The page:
They were my views in 2008, and I have been consistent on a couple of points. The first is in highlighting that this is about balance, about proportionality and, in particular as we implement this regime, about oversight, about scope. I think it is also worth remembering that even when in opposition members of this government were some of the most vociferous opponents of the notions contained in this bill. The current Minister for Communications openly spoke of his grave misgivings on data retention. We had the member for Moncrieff saying:

I think that this proposal is akin, frankly, to tactics that we would have seen utilised by the Gestapo or groups like that.

Now, I do not mention that to in any way take away from the views that have been expressed in the past, and indeed with many of the reservations the sentiment is something I certainly share. But I think, where we are today, the task at hand is to improve on an extremely flawed bill that was presented by that very person, now the Minister for Communications, in October last year. And by no means do I believe that this bill is optimal. I think it has been improved by process. In some respects there have even been some positive and possibly unforeseen consequences arising from its recommendations in areas that will affect privacy, including the recommendations relating to privacy alerts. I want to make it clear that citizens, residents of Greenway—and many of them have contacted me—have been concerned about the way in which this bill may influence their rights. I have received numerous thoughtful direct representations from constituents, a broad cross-section of people—citizens who value their privacy. And the only rule that I think is possible when trying to predict technology and the interplay with regulation is: never underestimate technology.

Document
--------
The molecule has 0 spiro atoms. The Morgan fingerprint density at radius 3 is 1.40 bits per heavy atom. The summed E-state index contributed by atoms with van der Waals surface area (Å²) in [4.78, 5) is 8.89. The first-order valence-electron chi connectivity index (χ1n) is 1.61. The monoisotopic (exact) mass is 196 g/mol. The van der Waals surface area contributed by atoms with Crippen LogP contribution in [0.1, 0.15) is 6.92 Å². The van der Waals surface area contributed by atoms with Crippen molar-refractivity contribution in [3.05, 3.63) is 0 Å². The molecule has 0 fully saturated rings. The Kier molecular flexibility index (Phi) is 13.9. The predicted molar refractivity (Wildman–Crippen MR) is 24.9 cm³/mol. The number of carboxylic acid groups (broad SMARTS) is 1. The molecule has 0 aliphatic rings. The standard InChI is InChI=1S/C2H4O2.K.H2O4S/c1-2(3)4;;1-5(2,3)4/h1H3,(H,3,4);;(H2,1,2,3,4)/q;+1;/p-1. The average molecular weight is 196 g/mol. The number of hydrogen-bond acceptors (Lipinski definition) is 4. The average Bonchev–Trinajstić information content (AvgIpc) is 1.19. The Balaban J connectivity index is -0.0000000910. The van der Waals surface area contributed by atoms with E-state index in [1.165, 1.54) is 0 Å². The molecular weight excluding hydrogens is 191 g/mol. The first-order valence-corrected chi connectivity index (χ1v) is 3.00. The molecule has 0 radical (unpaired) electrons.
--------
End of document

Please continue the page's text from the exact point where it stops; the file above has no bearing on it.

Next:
But I do want to turn to some of the substantive issues. One of the most fundamental when I am talking about the improvements in this bill is that we now have a recommendation and supporting amendments that a dataset actually be defined, to give parameters to what we are talking about here. This was not in the original bill. There was a comprehensive series of recommendations relating to the dataset, including the most fundamental—primary—first item of recommendation here: that the bill be amended to include the proposed dataset in primary legislation. And it goes on, through recommendation 3, for example—how to declare items for inclusion in the dataset. There is even a series of recommendations that the explanatory memoranda be amended to make certain things clear. Now, why is that important? It is important of course for interpretation—extrinsic materials when looking at how these provisions will end up being applied in practice. I think that is probably the most fundamental change from the outset—to be improving on these measures.